Open banking is here to stay. Over the last couple of years, both the banking and payment industries have seen rapid change in the market landscape.
Developments like PSD2 – with its establishment of PISP and AISP licences – have given rise to a slew of challenger banks, alternative financial service providers, as well as financial management and monitoring apps.
While these can only lead to more positive improvements in the long run, can everyone currently involved in the value chain – banks, tech companies, and customers – all truly benefit?
Let’s take a closer look.
Open Banking: Benefits For Customers
There can be no doubt that since the introduction of PSD2 and – in the UK, the Current Account Switch Guarantee – banking as an industry has moved squarely towards serving customers better.
Not only do customers have a lot more choice – they’re also benefiting from the fact both legacy and challenger banks are incrementally improving existing products and services in order to stay competitive.
From a user perspective, open banking has also been a catalyst for digitisation. The emergence of mobile- and digital-first banks – like Monzo, Revolut, and N26 – are testament to that. They offer a user-friendly array of payment and banking solutions; alongside a better customer experience.
Plus they’ve put a lot of effort into getting the user experience right – designing and developing apps that can hold multiple cards, currencies, and even crypto.
Because of this, established bank and financial services businesses – are constantly playing catch up. Not only are they lagging behind where technology’s concerned, they’re also more likely to be relying on established preconceptions of the market; as opposed to more dynamic data collation and segmentation.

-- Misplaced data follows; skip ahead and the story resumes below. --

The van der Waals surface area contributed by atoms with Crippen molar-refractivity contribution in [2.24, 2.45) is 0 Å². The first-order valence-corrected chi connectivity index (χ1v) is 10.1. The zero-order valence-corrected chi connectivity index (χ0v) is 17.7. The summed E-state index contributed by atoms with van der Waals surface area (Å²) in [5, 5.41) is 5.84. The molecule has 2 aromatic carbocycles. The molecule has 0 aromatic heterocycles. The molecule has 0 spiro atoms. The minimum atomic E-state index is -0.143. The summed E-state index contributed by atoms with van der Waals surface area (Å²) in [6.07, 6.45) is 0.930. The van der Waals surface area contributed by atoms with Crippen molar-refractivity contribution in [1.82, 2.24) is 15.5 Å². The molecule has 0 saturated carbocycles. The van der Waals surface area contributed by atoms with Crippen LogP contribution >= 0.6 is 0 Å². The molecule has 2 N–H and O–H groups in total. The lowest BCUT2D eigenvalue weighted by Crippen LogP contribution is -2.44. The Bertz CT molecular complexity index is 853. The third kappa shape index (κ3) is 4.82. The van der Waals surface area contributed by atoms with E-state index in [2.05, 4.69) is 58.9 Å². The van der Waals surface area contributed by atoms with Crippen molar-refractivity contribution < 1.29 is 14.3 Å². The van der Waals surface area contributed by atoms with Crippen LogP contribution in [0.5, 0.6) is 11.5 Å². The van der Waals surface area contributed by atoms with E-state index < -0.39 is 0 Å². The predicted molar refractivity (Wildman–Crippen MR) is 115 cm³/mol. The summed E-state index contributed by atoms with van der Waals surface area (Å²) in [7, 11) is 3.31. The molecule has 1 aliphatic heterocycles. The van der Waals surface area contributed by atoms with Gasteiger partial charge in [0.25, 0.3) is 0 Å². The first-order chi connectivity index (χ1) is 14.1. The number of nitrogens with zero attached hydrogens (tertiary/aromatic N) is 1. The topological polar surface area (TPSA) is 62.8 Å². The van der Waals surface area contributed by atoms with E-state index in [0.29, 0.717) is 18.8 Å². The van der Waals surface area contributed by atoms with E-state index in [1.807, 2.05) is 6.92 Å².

However, they’re still seen as trustworthy and financially stable by consumers – according to research. As a result, rather than completely abandoning their current accounts, more and more people continue to use traditional banks – albeit in tandem with a ‘neobank’ account.
Overall, competition only serves to benefit users as their value increases to all parties involved in the fight to win their business.
Open Banking: Benefits For Tech Companies
The rapid development of new technology has ultimately been the result of fintech brands looking to enter the market with new products and services – and doing their best to actively target and engage with prospects.
At a staggering $90 trillion, the global banking sector is an enormous market which any tech company should be excited at the prospect of being able to tap into.
However, despite the enormous opportunities banking offers, given the historically slow rate of change within the sector, coupled with the regulatory and governance changes – the barrier wasn’t as high as in sectors like retail, for example.
This is precisely how smaller fintech companies have been able to innovate so quickly – and both seek out and obtain financing for further expansion. For companies like these, targeting open banking within the financial sector can in some ways be seen as a highly effective and profitable growth strategy.